On top of putting more money in the pockets of consumers, TRAIN revenues have already far exceeded targets, providing a fresh revenue source for the government’s infrastructure and human capital investments, Dominguez said.
Dominguez said the second package of the tax reform program of the Duterte administration includes the reduction of corporate income tax (CIT) rates and the rationalization of fiscal incentives.
“We will gradually reduce the corporate income tax rates from 30 percent to 20 percent to bring us closer to the regional average. Having a corporate income tax rate higher than those of our neighboring economies at 30 percent is a barrier to investments,” he said.
He said bringing this down gradually to match regional averages is important in helping draw more of the foreign direct investments (FDIs) flowing into the region. Aside from that, he said lowering the CIT rate will also benefit hundreds of thousands of micro, small and medium enterprises (MSMEs) in the country.
A companion measure of this package is the rationalization of the fiscal incentives program, he said.
“For years, we relied on granting fiscal incentives as a means to draw investments into our economy. The results are hardly spectacular,” he said.
He cited a global survey conducted by the World Economic Forum in 2017 on investor appetite for the Philippines indicating that tax incentives are only the fifth most important concern of investors. The first four are government inefficiency, the infrastructure gap, corruption, and the high cost of doing business, which Dominguez said are being “decisively addressed” by the Duterte administration.
As expected, Dominguez said the proposed reforms under the second tax reform package have generated some headwind.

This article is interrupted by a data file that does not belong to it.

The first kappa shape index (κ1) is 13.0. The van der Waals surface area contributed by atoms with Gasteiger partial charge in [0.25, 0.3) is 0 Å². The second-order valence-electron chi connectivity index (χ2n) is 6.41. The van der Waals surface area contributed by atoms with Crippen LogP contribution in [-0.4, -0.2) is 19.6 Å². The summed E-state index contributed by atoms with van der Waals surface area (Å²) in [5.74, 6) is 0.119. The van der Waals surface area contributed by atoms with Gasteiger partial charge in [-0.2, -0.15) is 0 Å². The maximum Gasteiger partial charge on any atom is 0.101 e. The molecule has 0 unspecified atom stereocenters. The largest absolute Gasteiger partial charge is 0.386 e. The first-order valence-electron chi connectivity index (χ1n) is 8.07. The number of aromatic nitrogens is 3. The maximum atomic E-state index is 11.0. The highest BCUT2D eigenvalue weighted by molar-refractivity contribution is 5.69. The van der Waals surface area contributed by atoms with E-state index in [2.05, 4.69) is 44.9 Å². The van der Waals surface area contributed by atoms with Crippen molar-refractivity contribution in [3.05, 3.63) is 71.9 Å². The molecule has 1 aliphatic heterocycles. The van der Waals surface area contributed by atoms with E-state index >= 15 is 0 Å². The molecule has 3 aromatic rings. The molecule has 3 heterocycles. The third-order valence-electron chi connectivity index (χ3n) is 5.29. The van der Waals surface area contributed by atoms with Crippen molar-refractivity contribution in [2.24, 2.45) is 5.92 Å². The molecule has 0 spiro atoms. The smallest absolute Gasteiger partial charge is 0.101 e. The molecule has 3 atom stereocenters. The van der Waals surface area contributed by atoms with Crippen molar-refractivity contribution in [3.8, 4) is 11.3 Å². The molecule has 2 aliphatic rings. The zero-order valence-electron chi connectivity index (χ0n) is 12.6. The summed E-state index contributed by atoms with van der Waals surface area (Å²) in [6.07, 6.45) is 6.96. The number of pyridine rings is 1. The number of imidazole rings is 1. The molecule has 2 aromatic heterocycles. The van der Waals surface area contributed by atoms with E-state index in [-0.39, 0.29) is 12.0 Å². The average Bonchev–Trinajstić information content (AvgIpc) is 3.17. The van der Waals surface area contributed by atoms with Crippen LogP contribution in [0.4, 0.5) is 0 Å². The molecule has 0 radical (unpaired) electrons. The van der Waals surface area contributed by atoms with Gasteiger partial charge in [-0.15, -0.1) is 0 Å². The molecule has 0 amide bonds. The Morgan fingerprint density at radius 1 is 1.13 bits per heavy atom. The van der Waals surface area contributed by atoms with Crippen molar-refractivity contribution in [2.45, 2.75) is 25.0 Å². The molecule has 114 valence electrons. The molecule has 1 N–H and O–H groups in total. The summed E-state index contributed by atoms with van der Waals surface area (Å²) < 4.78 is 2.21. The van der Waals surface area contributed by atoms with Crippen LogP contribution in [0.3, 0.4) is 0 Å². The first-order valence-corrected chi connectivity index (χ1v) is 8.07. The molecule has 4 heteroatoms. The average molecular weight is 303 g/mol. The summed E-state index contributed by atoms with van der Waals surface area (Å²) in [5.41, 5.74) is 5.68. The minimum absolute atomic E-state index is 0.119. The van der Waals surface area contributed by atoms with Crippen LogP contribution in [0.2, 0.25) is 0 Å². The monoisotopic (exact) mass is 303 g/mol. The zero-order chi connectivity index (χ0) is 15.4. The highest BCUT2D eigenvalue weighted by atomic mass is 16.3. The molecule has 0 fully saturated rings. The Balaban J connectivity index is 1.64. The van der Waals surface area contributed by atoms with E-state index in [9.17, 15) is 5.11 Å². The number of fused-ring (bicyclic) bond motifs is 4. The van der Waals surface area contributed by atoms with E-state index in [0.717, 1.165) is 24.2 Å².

“But we are confident that as the reform is better clarified, we could push forward with it. To be clear, we are not eliminating fiscal incentives. But we want to keep granting incentives for the right reasons–and we want these incentives to be performance-based, time-bound, specifically targeted and fully transparent. This will encourage truly competitive investments to enter our economy,” Dominguez said.
Dominguez led a Philippine delegation to the 7th meeting of the Philippines-Japan High-Level Joint Committee on Infrastructure Development and Economic Cooperation last Feb. 21 in Osaka. Included in the itinerary was the third PEB session in Japan by state economic managers and members of the “Build, Build, Build” infrastructure team of the Duterte administration.
Adopting the “fast and sure” approach, Philippine and Japanese officials discussed in the Osaka high-level meeting the progress of project approvals and the processing of financing arrangements that would provide the Duterte administration’s “Build, Build, Build” program with additional financing support from Japan.
Both parties also discussed ways of further expanding economic cooperation between the two countries, particularly on infrastructure development and on peace-building initiatives for Mindanao.
Dominguez, along with other officials from the Department of Finance (DOF), also visited the National Tax College Osaka Training Center to learn from its best experiences and gain inputs on how to transform the newly established Philippine Tax Academy (PTA) in Manila into a premier tax knowledge center and an effective training arm for state officials and employees in taxation.